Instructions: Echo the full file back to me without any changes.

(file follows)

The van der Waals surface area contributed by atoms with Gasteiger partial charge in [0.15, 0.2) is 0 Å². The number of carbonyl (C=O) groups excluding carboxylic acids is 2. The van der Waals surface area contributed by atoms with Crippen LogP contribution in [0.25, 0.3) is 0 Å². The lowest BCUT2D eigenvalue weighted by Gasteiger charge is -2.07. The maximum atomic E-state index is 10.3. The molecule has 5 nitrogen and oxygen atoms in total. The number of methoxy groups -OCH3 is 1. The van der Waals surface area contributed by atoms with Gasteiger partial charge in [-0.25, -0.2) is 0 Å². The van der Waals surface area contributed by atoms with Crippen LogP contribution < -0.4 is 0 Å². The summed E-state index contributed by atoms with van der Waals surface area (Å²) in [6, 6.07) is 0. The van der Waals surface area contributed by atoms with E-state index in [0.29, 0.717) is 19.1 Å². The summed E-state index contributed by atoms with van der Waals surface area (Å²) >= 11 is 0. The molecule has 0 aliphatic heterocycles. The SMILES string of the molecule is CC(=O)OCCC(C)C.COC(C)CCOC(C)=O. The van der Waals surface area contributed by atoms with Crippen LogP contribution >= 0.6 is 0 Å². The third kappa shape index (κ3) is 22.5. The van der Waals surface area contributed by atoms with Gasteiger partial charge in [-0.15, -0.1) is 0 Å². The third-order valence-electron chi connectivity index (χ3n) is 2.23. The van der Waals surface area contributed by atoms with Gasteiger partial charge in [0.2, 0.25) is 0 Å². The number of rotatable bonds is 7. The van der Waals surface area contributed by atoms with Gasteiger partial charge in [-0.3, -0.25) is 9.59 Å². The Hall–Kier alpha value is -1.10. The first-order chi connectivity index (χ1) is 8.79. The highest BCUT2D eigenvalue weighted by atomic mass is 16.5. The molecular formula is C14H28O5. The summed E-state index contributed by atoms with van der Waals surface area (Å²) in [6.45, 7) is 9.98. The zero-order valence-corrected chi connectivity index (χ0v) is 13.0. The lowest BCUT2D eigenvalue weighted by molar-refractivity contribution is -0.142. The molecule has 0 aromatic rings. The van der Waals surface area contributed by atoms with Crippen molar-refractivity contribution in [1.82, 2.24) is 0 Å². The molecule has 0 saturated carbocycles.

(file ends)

The van der Waals surface area contributed by atoms with Gasteiger partial charge in [0.15, 0.2) is 0 Å². The number of carbonyl (C=O) groups excluding carboxylic acids is 2. The van der Waals surface area contributed by atoms with Crippen LogP contribution in [0.25, 0.3) is 0 Å². The lowest BCUT2D eigenvalue weighted by Gasteiger charge is -2.07. The maximum atomic E-state index is 10.3. The molecule has 5 nitrogen and oxygen atoms in total. The number of methoxy groups -OCH3 is 1. The van der Waals surface area contributed by atoms with Gasteiger partial charge in [-0.25, -0.2) is 0 Å². The van der Waals surface area contributed by atoms with Crippen LogP contribution < -0.4 is 0 Å². The summed E-state index contributed by atoms with van der Waals surface area (Å²) in [6, 6.07) is 0. The van der Waals surface area contributed by atoms with E-state index in [0.29, 0.717) is 19.1 Å². The summed E-state index contributed by atoms with van der Waals surface area (Å²) >= 11 is 0. The molecule has 0 aliphatic heterocycles. The SMILES string of the molecule is CC(=O)OCCC(C)C.COC(C)CCOC(C)=O. The van der Waals surface area contributed by atoms with Crippen LogP contribution >= 0.6 is 0 Å². The third kappa shape index (κ3) is 22.5. The van der Waals surface area contributed by atoms with Gasteiger partial charge in [-0.15, -0.1) is 0 Å². The third-order valence-electron chi connectivity index (χ3n) is 2.23. The van der Waals surface area contributed by atoms with Gasteiger partial charge in [0.2, 0.25) is 0 Å². The number of rotatable bonds is 7. The van der Waals surface area contributed by atoms with Gasteiger partial charge in [-0.3, -0.25) is 9.59 Å². The Hall–Kier alpha value is -1.10. The first-order chi connectivity index (χ1) is 8.79. The highest BCUT2D eigenvalue weighted by atomic mass is 16.5. The molecular formula is C14H28O5. The summed E-state index contributed by atoms with van der Waals surface area (Å²) in [6.45, 7) is 9.98. The zero-order valence-corrected chi connectivity index (χ0v) is 13.0. The lowest BCUT2D eigenvalue weighted by molar-refractivity contribution is -0.142. The molecule has 0 aromatic rings. The van der Waals surface area contributed by atoms with Crippen molar-refractivity contribution in [1.82, 2.24) is 0 Å². The molecule has 0 saturated carbocycles.